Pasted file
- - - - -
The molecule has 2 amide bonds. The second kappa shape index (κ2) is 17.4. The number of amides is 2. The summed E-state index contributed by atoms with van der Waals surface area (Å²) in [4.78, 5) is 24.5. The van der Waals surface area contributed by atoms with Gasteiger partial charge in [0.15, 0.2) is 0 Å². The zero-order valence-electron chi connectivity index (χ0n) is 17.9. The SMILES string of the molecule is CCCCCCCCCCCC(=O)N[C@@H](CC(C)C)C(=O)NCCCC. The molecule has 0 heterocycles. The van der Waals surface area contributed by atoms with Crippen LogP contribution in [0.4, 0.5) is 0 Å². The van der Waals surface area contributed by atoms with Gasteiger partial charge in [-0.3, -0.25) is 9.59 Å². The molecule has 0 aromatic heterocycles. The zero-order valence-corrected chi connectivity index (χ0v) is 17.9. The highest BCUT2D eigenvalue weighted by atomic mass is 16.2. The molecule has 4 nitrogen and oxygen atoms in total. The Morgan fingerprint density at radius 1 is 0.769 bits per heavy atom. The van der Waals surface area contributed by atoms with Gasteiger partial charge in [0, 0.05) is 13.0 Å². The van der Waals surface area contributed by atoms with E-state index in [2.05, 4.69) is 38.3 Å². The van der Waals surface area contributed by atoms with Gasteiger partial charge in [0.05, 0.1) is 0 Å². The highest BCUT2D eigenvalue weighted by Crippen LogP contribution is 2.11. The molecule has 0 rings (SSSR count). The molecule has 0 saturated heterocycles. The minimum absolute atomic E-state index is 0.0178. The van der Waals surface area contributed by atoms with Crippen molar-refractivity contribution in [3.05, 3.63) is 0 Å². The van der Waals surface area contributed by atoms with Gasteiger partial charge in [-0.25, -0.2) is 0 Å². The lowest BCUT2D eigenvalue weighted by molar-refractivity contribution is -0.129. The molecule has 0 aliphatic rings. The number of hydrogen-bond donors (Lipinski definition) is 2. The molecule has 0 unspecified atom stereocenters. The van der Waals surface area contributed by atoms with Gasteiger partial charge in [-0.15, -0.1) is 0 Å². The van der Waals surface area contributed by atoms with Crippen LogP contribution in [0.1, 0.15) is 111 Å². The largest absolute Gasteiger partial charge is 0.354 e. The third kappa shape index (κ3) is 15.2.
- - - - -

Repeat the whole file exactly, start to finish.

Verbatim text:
The molecule has 2 amide bonds. The second kappa shape index (κ2) is 17.4. The number of amides is 2. The summed E-state index contributed by atoms with van der Waals surface area (Å²) in [4.78, 5) is 24.5. The van der Waals surface area contributed by atoms with Gasteiger partial charge in [0.15, 0.2) is 0 Å². The zero-order valence-electron chi connectivity index (χ0n) is 17.9. The SMILES string of the molecule is CCCCCCCCCCCC(=O)N[C@@H](CC(C)C)C(=O)NCCCC. The molecule has 0 heterocycles. The van der Waals surface area contributed by atoms with Crippen LogP contribution in [0.4, 0.5) is 0 Å². The van der Waals surface area contributed by atoms with Gasteiger partial charge in [-0.3, -0.25) is 9.59 Å². The molecule has 0 aromatic heterocycles. The zero-order valence-corrected chi connectivity index (χ0v) is 17.9. The highest BCUT2D eigenvalue weighted by atomic mass is 16.2. The molecule has 4 nitrogen and oxygen atoms in total. The Morgan fingerprint density at radius 1 is 0.769 bits per heavy atom. The van der Waals surface area contributed by atoms with Gasteiger partial charge in [0, 0.05) is 13.0 Å². The van der Waals surface area contributed by atoms with E-state index in [2.05, 4.69) is 38.3 Å². The van der Waals surface area contributed by atoms with Gasteiger partial charge in [0.05, 0.1) is 0 Å². The highest BCUT2D eigenvalue weighted by Crippen LogP contribution is 2.11. The molecule has 0 rings (SSSR count). The molecule has 0 saturated heterocycles. The minimum absolute atomic E-state index is 0.0178. The van der Waals surface area contributed by atoms with Crippen molar-refractivity contribution in [3.05, 3.63) is 0 Å². The van der Waals surface area contributed by atoms with Gasteiger partial charge in [-0.25, -0.2) is 0 Å². The lowest BCUT2D eigenvalue weighted by molar-refractivity contribution is -0.129. The molecule has 0 aliphatic rings. The number of hydrogen-bond donors (Lipinski definition) is 2. The molecule has 0 unspecified atom stereocenters. The van der Waals surface area contributed by atoms with Gasteiger partial charge in [-0.15, -0.1) is 0 Å². The van der Waals surface area contributed by atoms with Crippen LogP contribution in [0.1, 0.15) is 111 Å². The largest absolute Gasteiger partial charge is 0.354 e. The third kappa shape index (κ3) is 15.2.